Once my brother walked by him while he hid in the brush and told me the guy was trying really hard not to be seen. I think the River Forest cops knew about him but never arrested him. In any case, he’s gone now.

I wonder if a significant factor in the negative reaction to RC paper wasn't that its "glossy" (or 'F') surface wasn't anything like a real glossy (fiber-based paper dried pressed tight to a very smooth "ferrotype plate" or cylinder)? (I remember reading about an Ilford RC paper dryer that allegedly slightly melted the surface and produced a real gloss; but I never saw prints from one, never knew anybody who had one, and it was too expensive to buy as a total experiment.)

Now, not needing to invest in a rather expensive dryer like that may also have been a significant factor in RC paper's success. And less washing time was nice.

Even today, the good papers don't include a good glossy, we use "lustre" and things. Which are nice surfaces, just not the same as glossy. At one intermediate point I had an Epson pigment ink photo printer that had a gloss overspray; it would produce real glossy prints. It was wonderful! (I think it was an R800; looks like you can still get ink cartridges for them. The R800 is limited to letter size, though I do believe it had a big brother that did the next size up.)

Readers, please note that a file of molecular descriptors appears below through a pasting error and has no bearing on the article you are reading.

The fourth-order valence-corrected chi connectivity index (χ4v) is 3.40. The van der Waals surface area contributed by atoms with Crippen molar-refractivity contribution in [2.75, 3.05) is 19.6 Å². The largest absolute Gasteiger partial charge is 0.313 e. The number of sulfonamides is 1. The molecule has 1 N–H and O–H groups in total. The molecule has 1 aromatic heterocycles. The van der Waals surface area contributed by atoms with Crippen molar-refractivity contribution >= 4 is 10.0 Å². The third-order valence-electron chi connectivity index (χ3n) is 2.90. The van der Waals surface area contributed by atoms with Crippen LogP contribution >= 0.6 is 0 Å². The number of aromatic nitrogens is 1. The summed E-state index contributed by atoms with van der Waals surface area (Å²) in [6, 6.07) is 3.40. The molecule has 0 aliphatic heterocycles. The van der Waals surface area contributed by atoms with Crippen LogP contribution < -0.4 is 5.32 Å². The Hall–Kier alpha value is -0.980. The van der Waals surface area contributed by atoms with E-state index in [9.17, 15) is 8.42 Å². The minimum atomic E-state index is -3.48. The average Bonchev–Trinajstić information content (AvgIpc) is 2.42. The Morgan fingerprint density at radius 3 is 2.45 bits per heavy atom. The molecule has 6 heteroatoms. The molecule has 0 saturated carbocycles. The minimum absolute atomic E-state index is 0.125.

My favourite Bogart film is the "Big Sleep". It has some of the best dialog ever in any movie. And I would like to point out was co-written by a Noble Prize winner, William Faulkner.

Kiss Me Deadly, Touch of Evil and, of course, Double Indemnity.

Oh another interesting fact about the "The Big Sleep" is that one of the other writers who worked on it was Leigh Brackett. She co-wrote a movie you have probably heard of, "Star Wars: Episode V - The Empire Strikes Back".

I kind of strayed a bit off the original subject...